Responsibility

In philosophy, moral responsibility is the status of morally deserving praise, blame, reward, or punishment for an act or omission, in accordance with one's moral obligations. Deciding what (if anything) counts as "morally obligatory" is a principal concern of ethics. Philosophers refer to people who have moral responsibility for an action as moral agents. Agents have the capability to reflect on their situation, to form intentions about how they will act, and then to carry out that action.

The notion of free will has become an important issue in the debate on whether individuals are ever morally responsible for their actions and, if so, in what sense. Incompatibilists regard determinism as at odds with free will, whereas compatibilists think the two can coexist. But responsibility is huge and can be a big burden.

Jean-Paul Sartre suggested that people sometimes avoid incrimination and responsibility by hiding behind determinism and he believed that we are always ready to take refuge in a belief in determinism if this freedom weighs upon us or if we need an excuse. But humans can fight against that, be strong and proceed.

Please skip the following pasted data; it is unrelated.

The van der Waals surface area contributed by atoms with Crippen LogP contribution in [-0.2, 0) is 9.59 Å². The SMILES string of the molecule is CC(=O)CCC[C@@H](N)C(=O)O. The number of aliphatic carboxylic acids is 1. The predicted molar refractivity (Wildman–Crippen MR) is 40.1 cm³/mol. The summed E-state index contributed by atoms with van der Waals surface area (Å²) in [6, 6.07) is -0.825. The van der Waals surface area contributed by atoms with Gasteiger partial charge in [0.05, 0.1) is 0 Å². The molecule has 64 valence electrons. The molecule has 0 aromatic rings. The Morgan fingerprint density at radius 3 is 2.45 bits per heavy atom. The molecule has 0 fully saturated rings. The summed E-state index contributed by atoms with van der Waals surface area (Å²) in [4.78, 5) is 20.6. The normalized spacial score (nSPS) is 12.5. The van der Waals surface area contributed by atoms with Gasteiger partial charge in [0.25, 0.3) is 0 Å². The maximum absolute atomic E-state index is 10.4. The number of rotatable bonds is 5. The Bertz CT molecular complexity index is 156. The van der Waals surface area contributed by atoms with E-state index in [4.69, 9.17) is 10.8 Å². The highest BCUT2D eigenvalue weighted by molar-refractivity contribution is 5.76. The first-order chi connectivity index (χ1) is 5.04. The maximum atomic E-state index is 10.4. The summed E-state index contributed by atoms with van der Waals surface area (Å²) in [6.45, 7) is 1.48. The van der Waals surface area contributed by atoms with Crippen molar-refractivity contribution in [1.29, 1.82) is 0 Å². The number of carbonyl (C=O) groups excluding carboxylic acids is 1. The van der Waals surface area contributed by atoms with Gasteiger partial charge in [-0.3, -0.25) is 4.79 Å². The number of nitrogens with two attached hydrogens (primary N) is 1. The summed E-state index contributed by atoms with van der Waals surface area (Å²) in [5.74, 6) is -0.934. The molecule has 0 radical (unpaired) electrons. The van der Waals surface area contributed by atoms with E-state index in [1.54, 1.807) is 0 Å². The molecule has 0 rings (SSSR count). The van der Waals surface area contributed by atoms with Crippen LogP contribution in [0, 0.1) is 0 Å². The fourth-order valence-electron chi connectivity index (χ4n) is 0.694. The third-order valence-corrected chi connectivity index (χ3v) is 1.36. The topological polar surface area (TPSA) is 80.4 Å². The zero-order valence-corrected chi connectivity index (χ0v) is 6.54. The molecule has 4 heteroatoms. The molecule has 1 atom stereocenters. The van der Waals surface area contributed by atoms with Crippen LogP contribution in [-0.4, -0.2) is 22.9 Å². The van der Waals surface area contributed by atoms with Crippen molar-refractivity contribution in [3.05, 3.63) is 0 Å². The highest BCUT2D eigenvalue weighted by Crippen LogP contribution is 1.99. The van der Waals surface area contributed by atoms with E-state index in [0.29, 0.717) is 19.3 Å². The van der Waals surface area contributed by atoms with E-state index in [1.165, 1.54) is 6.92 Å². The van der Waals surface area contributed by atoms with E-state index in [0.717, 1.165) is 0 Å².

Like sika Sarnafil in France: the employees are brave enough to get 40,000 new employees on board at their own office green roof, support the ecosystem inside the city and harvest their delicious honey. Or open up the possibilities of photovoltaic systems which anyhow have a positive effect in CO²- and eco-balances and support their natural effects and make it even more effective by using structural bonding? Furthermore we have a look at the social responsibility.

Over 60,000 children in Romania grow up as orphans and depend on the support of the state. The organization UPSV (“A Step to the Future”) and Sika Romania supports the refurbishment of a building for some of them and believes in the vision to give underprivileged youths the best basis for a self-dependent life and integration into society. Also in Peru Sika found much to do. They support 250 preschoolers coming from broken homes or living in precarious economic circumstances. All this is taking responsibility – the one or the other way.